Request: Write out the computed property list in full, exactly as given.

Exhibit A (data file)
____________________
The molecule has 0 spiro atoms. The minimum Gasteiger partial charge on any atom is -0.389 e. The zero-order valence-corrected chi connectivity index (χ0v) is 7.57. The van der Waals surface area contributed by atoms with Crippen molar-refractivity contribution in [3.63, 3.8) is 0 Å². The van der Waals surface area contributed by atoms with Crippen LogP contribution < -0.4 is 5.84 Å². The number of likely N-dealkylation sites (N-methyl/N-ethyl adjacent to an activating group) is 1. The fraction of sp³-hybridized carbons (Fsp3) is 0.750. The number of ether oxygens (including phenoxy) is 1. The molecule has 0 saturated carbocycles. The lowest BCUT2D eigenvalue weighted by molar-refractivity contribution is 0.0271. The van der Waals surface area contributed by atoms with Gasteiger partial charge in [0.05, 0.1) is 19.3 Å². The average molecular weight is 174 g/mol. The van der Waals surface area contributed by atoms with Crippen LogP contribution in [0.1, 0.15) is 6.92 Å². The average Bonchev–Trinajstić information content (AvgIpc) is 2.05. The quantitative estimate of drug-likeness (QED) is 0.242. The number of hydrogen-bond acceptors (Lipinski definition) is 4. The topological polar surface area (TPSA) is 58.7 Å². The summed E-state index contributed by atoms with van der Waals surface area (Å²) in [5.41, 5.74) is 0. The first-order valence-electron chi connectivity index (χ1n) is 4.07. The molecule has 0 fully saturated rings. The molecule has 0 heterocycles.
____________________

The molecule has 0 spiro atoms. The minimum Gasteiger partial charge on any atom is -0.389 e. The zero-order valence-corrected chi connectivity index (χ0v) is 7.57. The van der Waals surface area contributed by atoms with Crippen molar-refractivity contribution in [3.63, 3.8) is 0 Å². The van der Waals surface area contributed by atoms with Crippen LogP contribution < -0.4 is 5.84 Å². The number of likely N-dealkylation sites (N-methyl/N-ethyl adjacent to an activating group) is 1. The fraction of sp³-hybridized carbons (Fsp3) is 0.750. The number of ether oxygens (including phenoxy) is 1. The molecule has 0 saturated carbocycles. The lowest BCUT2D eigenvalue weighted by molar-refractivity contribution is 0.0271. The van der Waals surface area contributed by atoms with Gasteiger partial charge in [0.05, 0.1) is 19.3 Å². The average molecular weight is 174 g/mol. The van der Waals surface area contributed by atoms with Crippen LogP contribution in [0.1, 0.15) is 6.92 Å². The average Bonchev–Trinajstić information content (AvgIpc) is 2.05. The quantitative estimate of drug-likeness (QED) is 0.242. The number of hydrogen-bond acceptors (Lipinski definition) is 4. The topological polar surface area (TPSA) is 58.7 Å². The summed E-state index contributed by atoms with van der Waals surface area (Å²) in [5.41, 5.74) is 0. The first-order valence-electron chi connectivity index (χ1n) is 4.07. The molecule has 0 fully saturated rings. The molecule has 0 heterocycles.